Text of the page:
Tactical Combat Casualty Care

Our Military provides on-going training in the arena of Combat Casualty Care. This on-line resource provides a broad range of material, power points and downloadable videos giving you the latest thoughts on casualty care in today’s military.

There are many more resources out there for Self-Study; these simply represent those I have chosen to spend time with. The whole idea of this post is to reinforce a couple of points.

  • Build your kits – and CARRY THEM WITH YOU, EVERY DAMN DAY
  • Finally – DON’T STOP LEARNING!!

That last one is on YOU! If you’ve taken the development of your firearms training and your defensive use of firearms training seriously, it should simply be common sense that you also learn to survive the wounds that may very well occur during a fight for your life.

It would be a real bitch to successfully repel a home invasion only to watch your wife/husband/child bleed out on the bedroom floor simply because you didn’t know how to stop the bleeding.

Sunday, January 26, 2014

DVD Review - Combat Focus Shooting - Evolution 2011


As I’ve stated in the past I separate “learning a skill” from “training” in the use of that skill. I realize it’s a nit-picky difference, but it helps me keep the two environments separate and it makes sure I impress on the students I teach that I am not “training” them to do squat. I teach them skills that are either dictated by the various NRA courses I teach or by what I find important in those courses that are uniquely mine.

But, for them to make these skills their own – they must take them home and “train” in their use, take them to the range, work the drills, establish a dry-fire training regimen. Simply attending a course I teach does not integrate those skills into the way they use their firearm – only consistent “training” on the range will do that.

So, given this particular view – there are any number of methods a shooter can use to pick up knowledge. There is a large number of excellent shooting magazines that cover everything from SWAT tactics to what the best recipe is for a .45 LC with a lead 230 gr bullet. My advice – read them all, you will always come away with something. Just one thing to keep in mind – just because you have read an article, the reading of the article and the integration of what it said into your skillset are worlds apart. Reality seldom matches how things are written.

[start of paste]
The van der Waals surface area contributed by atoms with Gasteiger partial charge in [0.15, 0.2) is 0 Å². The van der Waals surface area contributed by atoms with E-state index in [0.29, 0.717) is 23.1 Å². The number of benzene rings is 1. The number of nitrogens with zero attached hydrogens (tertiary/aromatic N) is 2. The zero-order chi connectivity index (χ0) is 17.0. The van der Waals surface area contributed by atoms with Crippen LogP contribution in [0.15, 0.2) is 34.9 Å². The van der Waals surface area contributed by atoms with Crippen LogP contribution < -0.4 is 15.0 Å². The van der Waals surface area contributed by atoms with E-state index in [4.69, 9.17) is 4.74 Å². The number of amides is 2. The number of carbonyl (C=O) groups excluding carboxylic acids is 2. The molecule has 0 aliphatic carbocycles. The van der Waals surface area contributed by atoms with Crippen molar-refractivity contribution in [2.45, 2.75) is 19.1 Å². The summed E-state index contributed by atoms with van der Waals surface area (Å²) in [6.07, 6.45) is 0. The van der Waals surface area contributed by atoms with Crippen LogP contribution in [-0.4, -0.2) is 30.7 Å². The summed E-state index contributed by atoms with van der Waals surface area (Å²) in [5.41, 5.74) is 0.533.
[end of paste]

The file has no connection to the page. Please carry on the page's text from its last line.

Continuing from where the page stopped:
The internet has also brought a stunning array of raw stupidity as well as some very solid instructional material. Many well-known instructors have begun to take advantage of the net to present their material on-line for a nominal annual fee. Here again, be selective but I would encourage you to take advantage of what is available out there. One that I personally subscribe to is the Personal Defense Network honchoed by Rob Picus. (given this review covers his latest CFS DVD, I suspect this is no surprise)

Newsletters are yet another resource that I take advantage of from the NRA to the weekly data dump by Active Response Training - there is a great deal of information out there at little or no cost.

And then we get to the category of this particular post – DVDs.

Let’s talk about the reality of DVDs first. They are NOT substitutes for true course work on a live fire range with the instructor of the DVD – PERIOD! You can’t watch Rob’s Combat Focus Shooting DVD and possibly learn everything you can in a live fire course with him and his assistant instructors there to watch, guide and refine what they are teaching to you. But – what they can do is to open your mind to different methods of shooting. And, as your experience grows as a shooter, as your confidence and abilities increase – it does provide you an opportunity to integrate their techniques into your own individual training.

“He sure sounds like a shooting instructor!” I hear from my own particular peanut gallery as my wife shares her thoughts from the dining room table as I watch Rob’s CFS Evolution 2011 in the living room. She gets a bit “lippy” now and then, but after 41 years together, I listen to her words and in this case, she’s right.

Rob does sound like a “shooting instructor” – he has just a bit of an edge, is very focused, earnest and intent on making sure he truly explains his current topic. I’ve had any number of instructors over the years from military range officers in the very late 60s to more recent TC instructors from the NRA headquarters in Virginia. All have their own “feel”. What I appreciate about Rob when he works through a particular skill or drill is that he makes sure it is explained in such a way that it’s understood by actually seeing it and not because he simply says “do it my way because I said so!” Each component of the video is thoroughly explained, the reason behind it is presented and then it’s demonstrated – warts and all. He doesn’t show only the 100% drills, but all of them, errors, misses and “mistakes” (learning opportunities as he says) included.

I’ve been a trainer in one shape or fashion for over 30 years. Showing warts and all is simply a necessity if you are to have any credibility at all as an instructor, as is actually shooting the drills yourself. Whether I’m teaching an NRA Instructor course of a Defensive Pistol course, I will always shoot any required qualification targets as well as multiple drills throughout the course. It builds confidence in the student and allows them to actually see what I am trying to teach.